There was a lot to talk about when the IRS Oversight Board met recently to discuss different ways to improve how the IRS does business. The IRS Oversight Board is composed of presidentially-appointed experts who advise the IRS on how to improve the operation of the US tax system. The Journal of Accountancy offered a summary of the discussions in a recent post on their website. We’ve included the highlights below.
Preventing tax fraud was at the top of the agenda during the meeting. Failing to file taxes, fraudulently claiming undue tax credits, underreporting income, and offshore tax evasion were noted as urgent tax fraud issues that need to be addressed by the IRS. According to Michael Phillips, acting principal deputy inspector general, Treasury Inspector General for Tax Administration (TIGTA), tax credits such as the American Opportunity Tax Credit are frequently abused. The IRS has recently stopped $12.1 billion in potentially fraudulent refunds from being paid.
James R. White, director of tax issues for the U.S. Government Accountability Office (GAO) suggested that a way to reduce fraud would be to revise the information required on certain tax forms such as Form 1098-T, Tuition Statement and Form 1098, Mortgage Interest Statement. He also suggested increasing the requirements for 3rd-party information reporting such as those required for contractor service payments.
The epidemic level of identity theft was another important topic discussed by the IRS Oversight Board. The need for the IRS to consolidate the twenty-one departments that currently assist taxpayers who have been victims of identity theft was noted. Proposed IRS regulations that will allow tax filers to truncate identifying numbers such as a Social Security Number on certain types of information returns was noted as positive initial effort in battling identity theft. It was urged that truncation of a filer’s Social Security Number eventually be permitted on all forms and returns submitted to the IRS. Expanding the current system that allows taxpayers who have been victims of identity theft to use a PIN number in place of their Social Security Number for filing tax returns to all taxpayers was also put forward. This would allow all filers to avoid filing tax documents with a visible Social Security Number.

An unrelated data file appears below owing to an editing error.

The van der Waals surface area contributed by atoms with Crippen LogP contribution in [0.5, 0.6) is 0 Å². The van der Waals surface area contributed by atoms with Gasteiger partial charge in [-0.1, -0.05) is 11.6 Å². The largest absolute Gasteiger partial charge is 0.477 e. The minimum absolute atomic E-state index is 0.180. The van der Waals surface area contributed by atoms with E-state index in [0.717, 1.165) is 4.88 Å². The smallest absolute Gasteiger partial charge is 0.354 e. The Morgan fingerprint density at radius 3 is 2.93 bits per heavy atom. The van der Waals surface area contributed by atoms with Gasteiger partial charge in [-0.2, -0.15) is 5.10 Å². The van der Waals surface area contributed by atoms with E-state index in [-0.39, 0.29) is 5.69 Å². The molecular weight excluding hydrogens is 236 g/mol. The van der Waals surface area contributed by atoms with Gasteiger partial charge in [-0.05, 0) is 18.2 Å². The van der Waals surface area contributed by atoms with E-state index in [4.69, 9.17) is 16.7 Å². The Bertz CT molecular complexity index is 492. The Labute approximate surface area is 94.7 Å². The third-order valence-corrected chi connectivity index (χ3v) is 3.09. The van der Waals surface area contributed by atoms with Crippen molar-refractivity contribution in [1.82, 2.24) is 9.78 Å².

Gathering Tax Information In Real-time
The proposed IRS real-time tax system occupied a large part of the discussion. Under this system the IRS would compare data in its records with information submitted by the taxpayer in real-time. If a discrepancy was noted the IRS would notify the taxpayer before it accepted the return and allow them the chance to fix it. Currently the IRS data matches information a year or longer after the original tax returns have been accepted.
It was noted that the real-time system held promise, especially when it came to helping states with their tax collection process. There was some question about if the IRS had the customer service capabilities to accommodate this type of tax collection system. Extending the tax filing deadline to June 15th was suggested as a way to accommodate a more involved real-time tax collection effort.
This meeting generated some good thoughts and advice for a range of topics. The IRS must now consider how best to use this advice as it continues to find ways to improve the way it administers the US tax collection system.
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